Sunday, October 9, 2011

Alphabet follows empire Part IV Korea

Hangul is the name of the phonetic Korean alphabet
    It's National Alphabet Day in Korea, where a phonetic alphabet appeared, armed and fully operational, in the 15th century under the inspiration of King Sejong.  Like so many other alphabets in human history, this one served a political purpose; by letting everyone learn to read and write it undercut the power of the elite.  This upper class, which held a monopoly on government employment through the antiquated Chinese system of memorizing hundreds of characters, was threatened by the elegant, logical simplicity of Hangul letters.  The Mandarin establishment tried to disparage the new Korean alphabet with nicknames like “One Morning” or “Just for Girls” because it was so easy to learn. 
    The ten vowels and thirteen consonants of the Korean language are formed out of half a dozen simple brush strokes.  The shapes of the letters themselves suggest how to hold the mouth to pronounce them.  They are combined systematically to make syllables, which each occupy a box.  The Hangul system, in fact, is so logically designed that today’s linguistics experts recommend it for recording newly-discovered spoken languages that have not been written down yet.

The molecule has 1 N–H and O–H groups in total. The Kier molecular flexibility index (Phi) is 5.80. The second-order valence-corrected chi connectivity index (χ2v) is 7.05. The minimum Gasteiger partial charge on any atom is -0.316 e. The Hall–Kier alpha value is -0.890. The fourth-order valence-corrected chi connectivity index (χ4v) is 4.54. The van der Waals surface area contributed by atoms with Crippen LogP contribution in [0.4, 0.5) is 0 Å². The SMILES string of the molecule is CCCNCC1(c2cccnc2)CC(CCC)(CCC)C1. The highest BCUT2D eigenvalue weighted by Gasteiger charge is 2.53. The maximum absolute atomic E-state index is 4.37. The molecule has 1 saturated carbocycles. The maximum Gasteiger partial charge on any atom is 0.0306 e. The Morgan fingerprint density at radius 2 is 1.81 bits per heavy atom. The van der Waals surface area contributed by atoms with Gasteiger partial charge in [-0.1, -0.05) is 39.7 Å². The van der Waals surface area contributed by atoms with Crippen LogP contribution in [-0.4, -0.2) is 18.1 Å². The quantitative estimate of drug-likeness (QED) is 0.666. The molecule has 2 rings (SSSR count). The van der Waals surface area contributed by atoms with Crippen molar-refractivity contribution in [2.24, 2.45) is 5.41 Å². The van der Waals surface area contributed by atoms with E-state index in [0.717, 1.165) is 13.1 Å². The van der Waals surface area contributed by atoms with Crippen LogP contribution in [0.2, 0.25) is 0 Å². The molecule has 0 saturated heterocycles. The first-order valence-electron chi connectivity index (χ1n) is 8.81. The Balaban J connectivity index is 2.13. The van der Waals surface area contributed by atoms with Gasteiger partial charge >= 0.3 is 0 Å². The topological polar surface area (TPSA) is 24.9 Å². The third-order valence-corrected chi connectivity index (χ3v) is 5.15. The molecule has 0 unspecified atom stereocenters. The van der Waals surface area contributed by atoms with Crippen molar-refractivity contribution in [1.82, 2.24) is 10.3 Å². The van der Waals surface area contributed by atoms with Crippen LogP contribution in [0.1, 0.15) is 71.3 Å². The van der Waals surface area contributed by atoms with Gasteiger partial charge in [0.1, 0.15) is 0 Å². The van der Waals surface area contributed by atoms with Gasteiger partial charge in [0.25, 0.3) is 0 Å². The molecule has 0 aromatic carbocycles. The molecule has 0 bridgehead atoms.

Koreans are proud of their sturdy Hanji paper.  It can be folded into a simple candle shade. 

    A footnote to the story of Hangul: in 1945, after almost half a century of occupation by Japan, South Korea re-established the use of the Korean language in schools and government.  In North Korea, all foreign words and Chinese characters have been weeded out of printed documents; in South Korea, some remain.  Both countries commemorate King Sejong with statues, and celebrate National Hangul Day, October 9, in Korea and in ex-pat Korean communities abroad. 


    I enjoyed your blog a lot! And it was amusing to find Hangul.
    I am sure that you would have seen all these already, this Korean calligrapher is my favorite and I wanted to show you :)

  2. Thanks for the link [s]. Korean is such a wonderful system of writing. I will try to post something again on Alphabet Day 2014.